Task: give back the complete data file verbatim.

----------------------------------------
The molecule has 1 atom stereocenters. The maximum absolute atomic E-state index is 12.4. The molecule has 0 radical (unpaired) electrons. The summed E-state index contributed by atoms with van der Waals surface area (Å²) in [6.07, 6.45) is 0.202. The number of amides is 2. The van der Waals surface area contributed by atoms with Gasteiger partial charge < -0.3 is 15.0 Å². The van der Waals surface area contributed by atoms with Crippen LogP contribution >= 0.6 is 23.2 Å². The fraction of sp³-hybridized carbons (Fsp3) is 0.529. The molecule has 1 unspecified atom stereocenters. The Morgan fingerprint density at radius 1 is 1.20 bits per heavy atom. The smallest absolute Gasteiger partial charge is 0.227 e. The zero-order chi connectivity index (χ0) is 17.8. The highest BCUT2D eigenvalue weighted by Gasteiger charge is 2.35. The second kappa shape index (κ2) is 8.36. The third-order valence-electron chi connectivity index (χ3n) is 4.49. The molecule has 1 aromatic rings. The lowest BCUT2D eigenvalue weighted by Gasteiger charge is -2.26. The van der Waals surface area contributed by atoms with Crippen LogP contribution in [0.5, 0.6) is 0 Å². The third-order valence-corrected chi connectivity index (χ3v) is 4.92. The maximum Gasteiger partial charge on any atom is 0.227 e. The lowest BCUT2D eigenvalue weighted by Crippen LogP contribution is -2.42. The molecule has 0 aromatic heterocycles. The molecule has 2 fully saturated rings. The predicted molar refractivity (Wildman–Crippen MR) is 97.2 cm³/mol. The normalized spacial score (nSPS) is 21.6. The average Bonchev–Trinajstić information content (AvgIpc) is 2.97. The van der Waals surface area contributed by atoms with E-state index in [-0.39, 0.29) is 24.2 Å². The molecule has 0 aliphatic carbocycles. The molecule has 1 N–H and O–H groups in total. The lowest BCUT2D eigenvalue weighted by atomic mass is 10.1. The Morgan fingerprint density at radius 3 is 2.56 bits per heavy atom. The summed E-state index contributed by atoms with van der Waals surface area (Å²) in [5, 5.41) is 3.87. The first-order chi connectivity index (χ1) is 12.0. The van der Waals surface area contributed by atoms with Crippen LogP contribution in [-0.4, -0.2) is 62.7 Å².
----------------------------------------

The molecule has 1 atom stereocenters. The maximum absolute atomic E-state index is 12.4. The molecule has 0 radical (unpaired) electrons. The summed E-state index contributed by atoms with van der Waals surface area (Å²) in [6.07, 6.45) is 0.202. The number of amides is 2. The van der Waals surface area contributed by atoms with Gasteiger partial charge < -0.3 is 15.0 Å². The van der Waals surface area contributed by atoms with Crippen LogP contribution >= 0.6 is 23.2 Å². The fraction of sp³-hybridized carbons (Fsp3) is 0.529. The molecule has 1 unspecified atom stereocenters. The Morgan fingerprint density at radius 1 is 1.20 bits per heavy atom. The smallest absolute Gasteiger partial charge is 0.227 e. The zero-order chi connectivity index (χ0) is 17.8. The highest BCUT2D eigenvalue weighted by Gasteiger charge is 2.35. The second kappa shape index (κ2) is 8.36. The third-order valence-electron chi connectivity index (χ3n) is 4.49. The molecule has 1 aromatic rings. The lowest BCUT2D eigenvalue weighted by Gasteiger charge is -2.26. The van der Waals surface area contributed by atoms with Crippen LogP contribution in [0.5, 0.6) is 0 Å². The third-order valence-corrected chi connectivity index (χ3v) is 4.92. The maximum Gasteiger partial charge on any atom is 0.227 e. The lowest BCUT2D eigenvalue weighted by Crippen LogP contribution is -2.42. The molecule has 0 aromatic heterocycles. The molecule has 2 fully saturated rings. The predicted molar refractivity (Wildman–Crippen MR) is 97.2 cm³/mol. The normalized spacial score (nSPS) is 21.6. The average Bonchev–Trinajstić information content (AvgIpc) is 2.97. The van der Waals surface area contributed by atoms with E-state index in [-0.39, 0.29) is 24.2 Å². The molecule has 0 aliphatic carbocycles. The molecule has 1 N–H and O–H groups in total. The lowest BCUT2D eigenvalue weighted by atomic mass is 10.1. The Morgan fingerprint density at radius 3 is 2.56 bits per heavy atom. The summed E-state index contributed by atoms with van der Waals surface area (Å²) in [5, 5.41) is 3.87. The first-order chi connectivity index (χ1) is 12.0. The van der Waals surface area contributed by atoms with Crippen LogP contribution in [-0.4, -0.2) is 62.7 Å².